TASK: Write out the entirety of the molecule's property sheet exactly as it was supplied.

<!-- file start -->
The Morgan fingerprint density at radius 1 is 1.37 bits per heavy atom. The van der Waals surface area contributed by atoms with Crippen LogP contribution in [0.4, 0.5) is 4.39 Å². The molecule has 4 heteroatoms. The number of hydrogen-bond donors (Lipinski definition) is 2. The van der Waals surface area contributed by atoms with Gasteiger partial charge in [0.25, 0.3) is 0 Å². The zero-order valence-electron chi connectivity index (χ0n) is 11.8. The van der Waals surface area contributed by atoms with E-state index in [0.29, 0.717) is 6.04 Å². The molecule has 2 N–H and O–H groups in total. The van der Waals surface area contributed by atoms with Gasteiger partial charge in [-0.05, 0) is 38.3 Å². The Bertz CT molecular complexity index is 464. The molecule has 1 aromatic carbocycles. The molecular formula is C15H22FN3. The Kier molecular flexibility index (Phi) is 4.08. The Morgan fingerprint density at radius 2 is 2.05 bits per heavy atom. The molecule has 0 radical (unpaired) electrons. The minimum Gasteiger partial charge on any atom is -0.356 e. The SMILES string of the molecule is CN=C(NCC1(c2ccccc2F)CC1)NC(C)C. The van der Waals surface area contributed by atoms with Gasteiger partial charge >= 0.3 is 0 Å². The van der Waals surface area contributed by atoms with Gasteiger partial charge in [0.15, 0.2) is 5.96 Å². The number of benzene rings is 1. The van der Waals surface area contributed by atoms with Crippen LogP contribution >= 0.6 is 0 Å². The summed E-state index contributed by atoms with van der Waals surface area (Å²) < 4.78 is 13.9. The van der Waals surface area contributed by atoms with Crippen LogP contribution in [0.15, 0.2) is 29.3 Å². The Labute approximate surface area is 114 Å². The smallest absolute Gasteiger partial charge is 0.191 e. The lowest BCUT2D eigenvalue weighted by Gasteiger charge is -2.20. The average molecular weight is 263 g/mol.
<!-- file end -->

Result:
The Morgan fingerprint density at radius 1 is 1.37 bits per heavy atom. The van der Waals surface area contributed by atoms with Crippen LogP contribution in [0.4, 0.5) is 4.39 Å². The molecule has 4 heteroatoms. The number of hydrogen-bond donors (Lipinski definition) is 2. The van der Waals surface area contributed by atoms with Gasteiger partial charge in [0.25, 0.3) is 0 Å². The zero-order valence-electron chi connectivity index (χ0n) is 11.8. The van der Waals surface area contributed by atoms with E-state index in [0.29, 0.717) is 6.04 Å². The molecule has 2 N–H and O–H groups in total. The van der Waals surface area contributed by atoms with Gasteiger partial charge in [-0.05, 0) is 38.3 Å². The Bertz CT molecular complexity index is 464. The molecule has 1 aromatic carbocycles. The molecular formula is C15H22FN3. The Kier molecular flexibility index (Phi) is 4.08. The Morgan fingerprint density at radius 2 is 2.05 bits per heavy atom. The molecule has 0 radical (unpaired) electrons. The minimum Gasteiger partial charge on any atom is -0.356 e. The SMILES string of the molecule is CN=C(NCC1(c2ccccc2F)CC1)NC(C)C. The van der Waals surface area contributed by atoms with Gasteiger partial charge >= 0.3 is 0 Å². The van der Waals surface area contributed by atoms with Gasteiger partial charge in [0.15, 0.2) is 5.96 Å². The number of benzene rings is 1. The van der Waals surface area contributed by atoms with Crippen LogP contribution >= 0.6 is 0 Å². The summed E-state index contributed by atoms with van der Waals surface area (Å²) < 4.78 is 13.9. The van der Waals surface area contributed by atoms with Crippen LogP contribution in [0.15, 0.2) is 29.3 Å². The Labute approximate surface area is 114 Å². The smallest absolute Gasteiger partial charge is 0.191 e. The lowest BCUT2D eigenvalue weighted by Gasteiger charge is -2.20. The average molecular weight is 263 g/mol.